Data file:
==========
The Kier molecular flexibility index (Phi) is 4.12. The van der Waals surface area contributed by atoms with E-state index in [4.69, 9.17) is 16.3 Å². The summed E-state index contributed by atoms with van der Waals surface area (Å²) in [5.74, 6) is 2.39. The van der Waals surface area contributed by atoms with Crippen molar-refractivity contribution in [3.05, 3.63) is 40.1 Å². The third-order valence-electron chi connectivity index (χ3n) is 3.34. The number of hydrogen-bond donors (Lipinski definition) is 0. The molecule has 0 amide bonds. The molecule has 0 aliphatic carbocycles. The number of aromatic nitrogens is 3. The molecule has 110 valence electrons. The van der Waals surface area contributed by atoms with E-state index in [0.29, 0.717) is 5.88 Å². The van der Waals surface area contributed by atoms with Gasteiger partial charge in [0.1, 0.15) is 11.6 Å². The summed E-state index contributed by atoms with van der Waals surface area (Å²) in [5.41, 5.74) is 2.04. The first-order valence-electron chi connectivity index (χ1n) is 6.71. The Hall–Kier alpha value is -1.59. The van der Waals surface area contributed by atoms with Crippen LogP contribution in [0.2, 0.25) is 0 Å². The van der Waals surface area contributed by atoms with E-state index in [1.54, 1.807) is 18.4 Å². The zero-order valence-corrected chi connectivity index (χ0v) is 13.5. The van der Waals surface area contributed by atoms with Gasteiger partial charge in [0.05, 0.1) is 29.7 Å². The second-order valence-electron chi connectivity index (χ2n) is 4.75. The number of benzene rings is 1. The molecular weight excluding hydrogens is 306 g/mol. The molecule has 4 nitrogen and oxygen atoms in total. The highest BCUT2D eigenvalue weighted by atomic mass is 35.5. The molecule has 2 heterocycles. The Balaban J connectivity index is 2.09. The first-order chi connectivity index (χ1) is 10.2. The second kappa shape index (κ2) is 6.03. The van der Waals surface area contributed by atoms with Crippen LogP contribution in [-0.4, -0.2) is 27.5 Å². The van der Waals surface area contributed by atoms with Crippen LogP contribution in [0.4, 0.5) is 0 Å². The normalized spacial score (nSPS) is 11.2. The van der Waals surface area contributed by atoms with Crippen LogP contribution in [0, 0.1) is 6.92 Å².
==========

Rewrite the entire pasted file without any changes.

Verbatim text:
The Kier molecular flexibility index (Phi) is 4.12. The van der Waals surface area contributed by atoms with E-state index in [4.69, 9.17) is 16.3 Å². The summed E-state index contributed by atoms with van der Waals surface area (Å²) in [5.74, 6) is 2.39. The van der Waals surface area contributed by atoms with Crippen molar-refractivity contribution in [3.05, 3.63) is 40.1 Å². The third-order valence-electron chi connectivity index (χ3n) is 3.34. The number of hydrogen-bond donors (Lipinski definition) is 0. The molecule has 0 amide bonds. The molecule has 0 aliphatic carbocycles. The number of aromatic nitrogens is 3. The molecule has 110 valence electrons. The van der Waals surface area contributed by atoms with E-state index in [0.29, 0.717) is 5.88 Å². The van der Waals surface area contributed by atoms with Gasteiger partial charge in [0.1, 0.15) is 11.6 Å². The summed E-state index contributed by atoms with van der Waals surface area (Å²) in [5.41, 5.74) is 2.04. The first-order valence-electron chi connectivity index (χ1n) is 6.71. The Hall–Kier alpha value is -1.59. The van der Waals surface area contributed by atoms with Crippen LogP contribution in [0.2, 0.25) is 0 Å². The van der Waals surface area contributed by atoms with E-state index in [1.54, 1.807) is 18.4 Å². The zero-order valence-corrected chi connectivity index (χ0v) is 13.5. The van der Waals surface area contributed by atoms with Gasteiger partial charge in [0.05, 0.1) is 29.7 Å². The second-order valence-electron chi connectivity index (χ2n) is 4.75. The number of benzene rings is 1. The molecular weight excluding hydrogens is 306 g/mol. The molecule has 4 nitrogen and oxygen atoms in total. The highest BCUT2D eigenvalue weighted by atomic mass is 35.5. The molecule has 2 heterocycles. The Balaban J connectivity index is 2.09. The first-order chi connectivity index (χ1) is 10.2. The second kappa shape index (κ2) is 6.03. The van der Waals surface area contributed by atoms with Crippen LogP contribution in [-0.4, -0.2) is 27.5 Å². The van der Waals surface area contributed by atoms with Crippen LogP contribution in [0.4, 0.5) is 0 Å². The normalized spacial score (nSPS) is 11.2. The van der Waals surface area contributed by atoms with Crippen LogP contribution in [0, 0.1) is 6.92 Å².